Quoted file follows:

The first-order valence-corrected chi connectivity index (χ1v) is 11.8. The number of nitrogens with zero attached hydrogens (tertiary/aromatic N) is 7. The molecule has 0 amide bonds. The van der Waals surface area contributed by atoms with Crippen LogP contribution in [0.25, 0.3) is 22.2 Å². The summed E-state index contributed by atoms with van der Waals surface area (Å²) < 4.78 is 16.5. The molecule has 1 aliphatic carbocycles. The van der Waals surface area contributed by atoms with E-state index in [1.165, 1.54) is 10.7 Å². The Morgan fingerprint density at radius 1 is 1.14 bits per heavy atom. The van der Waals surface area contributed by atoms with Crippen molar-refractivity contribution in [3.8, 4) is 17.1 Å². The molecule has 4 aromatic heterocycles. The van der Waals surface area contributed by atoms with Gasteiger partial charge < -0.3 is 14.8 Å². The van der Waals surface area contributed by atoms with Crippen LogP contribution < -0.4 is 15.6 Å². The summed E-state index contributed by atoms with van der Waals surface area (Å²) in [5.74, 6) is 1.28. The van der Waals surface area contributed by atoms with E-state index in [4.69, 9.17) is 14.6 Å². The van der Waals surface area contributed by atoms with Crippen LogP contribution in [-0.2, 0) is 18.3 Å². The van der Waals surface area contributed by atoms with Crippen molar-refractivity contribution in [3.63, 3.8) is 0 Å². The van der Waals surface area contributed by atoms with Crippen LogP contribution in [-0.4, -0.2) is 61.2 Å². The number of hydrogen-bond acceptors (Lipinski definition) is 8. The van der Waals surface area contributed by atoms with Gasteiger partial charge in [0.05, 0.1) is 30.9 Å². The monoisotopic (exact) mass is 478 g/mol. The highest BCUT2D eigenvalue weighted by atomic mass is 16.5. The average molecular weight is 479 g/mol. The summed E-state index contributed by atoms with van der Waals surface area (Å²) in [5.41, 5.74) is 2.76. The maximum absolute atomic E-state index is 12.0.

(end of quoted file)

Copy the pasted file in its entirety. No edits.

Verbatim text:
The first-order valence-corrected chi connectivity index (χ1v) is 11.8. The number of nitrogens with zero attached hydrogens (tertiary/aromatic N) is 7. The molecule has 0 amide bonds. The van der Waals surface area contributed by atoms with Crippen LogP contribution in [0.25, 0.3) is 22.2 Å². The summed E-state index contributed by atoms with van der Waals surface area (Å²) < 4.78 is 16.5. The molecule has 1 aliphatic carbocycles. The van der Waals surface area contributed by atoms with E-state index in [1.165, 1.54) is 10.7 Å². The Morgan fingerprint density at radius 1 is 1.14 bits per heavy atom. The van der Waals surface area contributed by atoms with Crippen molar-refractivity contribution in [3.8, 4) is 17.1 Å². The molecule has 4 aromatic heterocycles. The van der Waals surface area contributed by atoms with Gasteiger partial charge < -0.3 is 14.8 Å². The van der Waals surface area contributed by atoms with Crippen LogP contribution < -0.4 is 15.6 Å². The summed E-state index contributed by atoms with van der Waals surface area (Å²) in [5.74, 6) is 1.28. The van der Waals surface area contributed by atoms with E-state index in [4.69, 9.17) is 14.6 Å². The van der Waals surface area contributed by atoms with Crippen LogP contribution in [-0.2, 0) is 18.3 Å². The van der Waals surface area contributed by atoms with Crippen molar-refractivity contribution in [3.63, 3.8) is 0 Å². The van der Waals surface area contributed by atoms with Crippen LogP contribution in [-0.4, -0.2) is 61.2 Å². The number of hydrogen-bond acceptors (Lipinski definition) is 8. The van der Waals surface area contributed by atoms with Gasteiger partial charge in [0.05, 0.1) is 30.9 Å². The monoisotopic (exact) mass is 478 g/mol. The highest BCUT2D eigenvalue weighted by atomic mass is 16.5. The average molecular weight is 479 g/mol. The summed E-state index contributed by atoms with van der Waals surface area (Å²) in [5.41, 5.74) is 2.76. The maximum absolute atomic E-state index is 12.0.